All charges against Dominique Strauss-Kahn dismissed
A Manhattan judge has formally dismissed rape charges against former International Monetary Fund chief Dominique Strauss-Kahn at the request of New York prosecutors, who said his accuser could not be trusted.
Strauss-Kahn (DSK), 62, arrested in May after Nafissatou Diallo, 32, told police he attacked her when she came to clean his suite at the Sofitel in midtown Manhattan, may now be able to return home to France, Bloomberg reports.
Investigators there are investigating claims that he tried to rape a Frenchwoman Tristane Banon eight years ago.
The lawyer for Diallo, who has filed a civil suit in New York state court seeking unspecified damages from DSK, had hours earlier lashed out at the New York prosecutors' office for moving to dismiss the case.
DSK, in a statement issued after the hearing, said the past two and a half months had been "a nightmare for me and my family"and looks forward to"returning to our home and resuming something of a more normal life," The New York Times reports.
The former IMF chief said that he was "obviously gratified" that the district attorney agreed with his lawyers that the case should be dismissed and added "[we] appreciate his professionalism and that of the people who were involved in that decision."
The 25-page motion filed by prosecutors Monday requesting that the case be dismissed made clear that prosecutors, who once considered Diallo a reliable witness, could no longer believe her because of lies told to investigators since the alleged crime May 14, the LA Times reports.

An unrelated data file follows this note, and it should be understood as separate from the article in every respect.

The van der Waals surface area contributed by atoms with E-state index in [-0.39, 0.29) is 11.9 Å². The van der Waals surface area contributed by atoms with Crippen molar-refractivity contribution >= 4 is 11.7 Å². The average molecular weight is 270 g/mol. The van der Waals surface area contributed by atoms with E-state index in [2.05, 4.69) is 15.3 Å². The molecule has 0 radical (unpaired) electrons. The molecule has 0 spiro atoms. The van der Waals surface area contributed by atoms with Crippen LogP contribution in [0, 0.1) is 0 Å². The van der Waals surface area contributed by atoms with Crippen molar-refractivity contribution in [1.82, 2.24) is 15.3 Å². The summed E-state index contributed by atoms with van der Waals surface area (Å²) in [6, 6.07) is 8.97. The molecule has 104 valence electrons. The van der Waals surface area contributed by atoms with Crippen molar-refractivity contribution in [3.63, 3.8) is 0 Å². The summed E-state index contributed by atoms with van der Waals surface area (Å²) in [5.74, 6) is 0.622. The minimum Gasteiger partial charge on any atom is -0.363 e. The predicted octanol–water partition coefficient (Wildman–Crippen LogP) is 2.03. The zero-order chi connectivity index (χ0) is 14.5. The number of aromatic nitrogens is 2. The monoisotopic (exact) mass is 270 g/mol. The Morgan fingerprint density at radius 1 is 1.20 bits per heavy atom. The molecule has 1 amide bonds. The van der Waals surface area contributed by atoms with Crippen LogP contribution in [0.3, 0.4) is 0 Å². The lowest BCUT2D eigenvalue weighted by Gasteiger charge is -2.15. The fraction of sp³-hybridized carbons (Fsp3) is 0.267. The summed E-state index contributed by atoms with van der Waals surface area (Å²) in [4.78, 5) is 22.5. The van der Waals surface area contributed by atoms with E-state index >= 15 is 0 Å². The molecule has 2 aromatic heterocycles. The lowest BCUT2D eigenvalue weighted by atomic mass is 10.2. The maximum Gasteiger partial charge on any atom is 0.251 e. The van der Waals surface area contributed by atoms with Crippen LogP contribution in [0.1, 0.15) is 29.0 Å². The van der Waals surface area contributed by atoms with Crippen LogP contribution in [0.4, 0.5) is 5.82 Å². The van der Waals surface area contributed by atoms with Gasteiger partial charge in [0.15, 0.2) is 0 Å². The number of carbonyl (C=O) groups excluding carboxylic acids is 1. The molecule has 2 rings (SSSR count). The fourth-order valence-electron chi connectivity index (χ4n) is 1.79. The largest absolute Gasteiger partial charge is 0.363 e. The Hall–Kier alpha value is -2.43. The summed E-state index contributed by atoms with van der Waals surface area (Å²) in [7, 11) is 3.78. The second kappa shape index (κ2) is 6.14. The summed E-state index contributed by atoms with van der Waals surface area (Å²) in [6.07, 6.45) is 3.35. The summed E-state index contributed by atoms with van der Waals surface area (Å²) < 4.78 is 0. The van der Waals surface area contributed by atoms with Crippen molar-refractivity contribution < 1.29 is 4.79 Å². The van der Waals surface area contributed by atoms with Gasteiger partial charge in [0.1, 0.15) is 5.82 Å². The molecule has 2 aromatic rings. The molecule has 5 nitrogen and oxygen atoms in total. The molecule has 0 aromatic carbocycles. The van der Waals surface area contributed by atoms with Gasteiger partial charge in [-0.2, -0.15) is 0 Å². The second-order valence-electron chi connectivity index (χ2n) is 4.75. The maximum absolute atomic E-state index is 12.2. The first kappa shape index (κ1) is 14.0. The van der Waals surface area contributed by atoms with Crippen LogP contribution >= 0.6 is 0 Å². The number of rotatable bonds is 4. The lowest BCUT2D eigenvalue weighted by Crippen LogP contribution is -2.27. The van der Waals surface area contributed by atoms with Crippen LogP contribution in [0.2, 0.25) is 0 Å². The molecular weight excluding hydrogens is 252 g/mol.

The motion, signed by assistant district attorneys Joan Illuzzi-Orbon and John (Artie) McConnell and a copy published by the LA Times, read:
That an individual has lied in the past or committed criminal acts does not necessarily render them unbelievable to us as prosecutors, or keep us from putting them on the witness stand at trial.
But the nature and number of the complainant's falsehoods leave us unable to credit her version of events beyond a reasonable doubt, whatever the truth may be about the encounter between the complainant and the defendant. If we do not believe her beyond a reasonable doubt, we cannot ask a jury to do so.
The motion said Diallo "engaged in a hurried sexual encounter with the complainant, but it does not independently establish her claim of a forcible, nonconsensual encounter," and points out that there are no other eyewitnesses to the incident.
"We do not make this recommendation lightly," it said.
Dozens of TV and video cameras and scores of reporters awaited the court's decision outside a courthouse in Lower Manhattan.
This article originally appeared on GlobalPost.